By Ada Brownell
Excerpted from her book, God in American History
An express rider on a galloping horse brought the news of the American Revolutionary War’s Battle of Lexington in Philadelphia on April 24, 1775.
The rope of the huge bell in the State House was yanked and the dongggggg,
donggggg, dongggg, dongggg, dongggg entered every shop, crossed the greening fields to farmers behind horses and a plow, inside to kitchens where women were baking bread and feeding children.
Each person dropped his work and ran into town where the bell was still ringing when they arrived in the Yard below the State House. Eight thousand of them came.
In those days, there were no television news programs. Although there were newspapers, it was hours before news in print could get to the people. The bell told them something important was happening at that moment.
There in the State House Yard that day, all 8,000 people called by the bell pledged themselves to defend their lives, their property and their liberty against all attempts by the British to take them away.
Although cracked the first time it was rung -- broken by a stroke of its own tongue, or clapper -- and recast, and still cracked and repaired, the Liberty Bell has a great history.
The bell called people to talk about taxes imposed on them by the British. It called out the good news when the Stamp Act, a form of taxes, was repealed. But more taxes came, such as a tax on imported tea. The people wanted freedom from England. They boycotted, which means they refused to buy imported products, and eventually they had the famous “Boston Tea Party” where they dumped imported tea with tax on in into Boston Harbor.
The Liberty Bell called people together for such things as unfurling of the first national flag.
The bell donggged and donggged at high noon on Monday July 8, 1776, when the first Independence Day celebration began. People believed its glorious music was proclaiming liberty throughout all the land unto all the inhabitants. Other bells joined in harmony, and some writers say the ground shook with the noise and there was no silent place at all in Philadelphia that day. But suddenly the metal stopped ringing and people stood silent as the first public reading of the Declaration of Independence.
Yet, the British wanted to capture Philadelphia and take away people’s freedom. People continued to worship God in the way they wished. “Quakers” populated much of Philadelphia, a religious denomination known today as the Religious Society of Friends. They were nicknamed Quakers because of a saying by George Fox, “Tremble at the Word of the Lord,” or from their habit of shaking with emotion during their worship to God.
The Quakers met with violent persecution by the Church of England before they immigrated to America. Many were put in prison. In 1656, there were seldom less than 1,000 Quakers in prison. Children continued the meetings when all the adults were locked up.
In the New England the Quakers still met with persecution. Some were put in prison or flogged and driven out of town. Four were hanged, including a woman, Mary Dyer.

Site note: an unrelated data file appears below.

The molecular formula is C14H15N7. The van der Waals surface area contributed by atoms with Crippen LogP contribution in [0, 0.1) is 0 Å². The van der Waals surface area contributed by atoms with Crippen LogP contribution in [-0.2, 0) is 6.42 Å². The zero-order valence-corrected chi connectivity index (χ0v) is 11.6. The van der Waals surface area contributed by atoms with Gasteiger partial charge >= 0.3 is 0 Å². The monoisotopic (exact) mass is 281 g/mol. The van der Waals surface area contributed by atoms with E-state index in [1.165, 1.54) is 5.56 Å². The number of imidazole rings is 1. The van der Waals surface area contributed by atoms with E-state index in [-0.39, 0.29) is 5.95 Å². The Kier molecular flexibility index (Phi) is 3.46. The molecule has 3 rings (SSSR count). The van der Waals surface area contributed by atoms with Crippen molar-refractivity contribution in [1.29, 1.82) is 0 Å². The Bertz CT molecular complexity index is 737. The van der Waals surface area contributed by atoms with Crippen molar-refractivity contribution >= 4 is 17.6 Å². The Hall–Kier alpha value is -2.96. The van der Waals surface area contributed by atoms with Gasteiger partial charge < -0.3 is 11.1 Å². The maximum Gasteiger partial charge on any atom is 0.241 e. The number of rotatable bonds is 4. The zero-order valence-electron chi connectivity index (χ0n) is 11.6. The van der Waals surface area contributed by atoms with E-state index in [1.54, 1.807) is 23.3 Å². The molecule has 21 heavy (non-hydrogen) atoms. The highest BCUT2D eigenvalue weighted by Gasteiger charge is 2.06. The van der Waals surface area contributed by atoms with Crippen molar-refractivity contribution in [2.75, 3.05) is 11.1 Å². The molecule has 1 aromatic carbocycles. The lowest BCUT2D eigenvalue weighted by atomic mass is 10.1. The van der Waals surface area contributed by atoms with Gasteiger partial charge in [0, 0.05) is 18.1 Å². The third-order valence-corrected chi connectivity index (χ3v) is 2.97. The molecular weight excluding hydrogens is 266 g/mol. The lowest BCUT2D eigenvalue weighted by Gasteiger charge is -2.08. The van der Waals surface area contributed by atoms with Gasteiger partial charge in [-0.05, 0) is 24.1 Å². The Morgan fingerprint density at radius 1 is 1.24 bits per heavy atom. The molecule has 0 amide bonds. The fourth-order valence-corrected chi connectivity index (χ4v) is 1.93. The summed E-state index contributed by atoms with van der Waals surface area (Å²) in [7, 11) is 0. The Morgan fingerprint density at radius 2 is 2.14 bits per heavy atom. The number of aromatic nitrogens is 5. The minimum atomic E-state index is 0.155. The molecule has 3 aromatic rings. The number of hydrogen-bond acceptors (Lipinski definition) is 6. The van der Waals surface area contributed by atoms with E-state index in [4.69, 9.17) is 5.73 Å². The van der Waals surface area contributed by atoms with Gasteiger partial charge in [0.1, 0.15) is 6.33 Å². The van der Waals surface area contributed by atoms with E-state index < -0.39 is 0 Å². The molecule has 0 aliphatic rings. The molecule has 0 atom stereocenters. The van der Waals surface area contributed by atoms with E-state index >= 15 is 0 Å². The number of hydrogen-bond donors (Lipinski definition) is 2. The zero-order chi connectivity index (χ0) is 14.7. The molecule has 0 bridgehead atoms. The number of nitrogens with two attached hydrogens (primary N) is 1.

So people, even in America, needed people to hear the bell’s message, “Proclaim Liberty throughout the Land, to all the inhabitants thereof.”
The new country was at war with the British, known as the “Redcoats.”
One day the people realized if the British took control of the Liberty Bell, it would be melted and made into bullets. So the bell -- and all bells in public buildings and churches -- were taken down and hidden.
The Liberty Bell --- then called the Independence Bell -- was moved to Allentown, where it was tucked away under the floor of Zion Reformed Church.
But there was no battle in Philadelphia. By autumn, the bell was back. But it announced no celebrations until Oct. 24, 1881 when it was yanked and yanked to announce the surrender of Cornwallis and the end of the Revolutionary War.
The records says, “The bell was rung at 12 o’clock this day to announce to the people the surrender of Cornwallis to the Confederate arms of the United States and France -- a day of the most intense interest, joy and rejoicing of the people. The standard of the state was hoisted to the peak of the belfry over the State House. Four pieces of artillery responded to the pealing of the Bell and all the city bells answered.
At last there was a formal proclamation of peace and the War of Independence ended in 1783. The bell at last could ring and announce freedom was accomplished.
The bell was rung at the opening session of the federal convention in 1783, and the ratification of the Constitution of the United States.
It rang at George Washington’s birthday party, and cracked again, even after being repaired.
Because of the role it played, the Liberty Bell became the symbol of freedom.
But the words on it, “Proclaim Liberty throughout all the land unto all the inhabitants thereof” (Leviticus 25:10) weren’t accepted by everyone.
Even some of the early settlers of this country were not ready to hear that message. As one author said, “All right to quote the Bible, but to act accordingly would be a most disquieting idea.”
Today, men and women still try to limit our freedom, even freedom of worship.
It is up to me and you to proclaim liberty throughout the land today, because the Liberty Bell is silent. It is on display now at Independence Hall in Washington, D.C.
Tour guides will tell you the bell’s story, but its message now needs tongues of flesh.
We now must ring the news of liberty across the land, and use that liberty to tell others they can live forever if they believe on the Lord Jesus Christ. That’s the greatest news anyone can hear.
Copyright Ada Brownell 2016
Old Liberty Bell, by Frances Rogers and Alice Beard, J.B. Lippincott Company, New York, 1942.
Old Liberty Bell
Old Liberty Bell, page 24.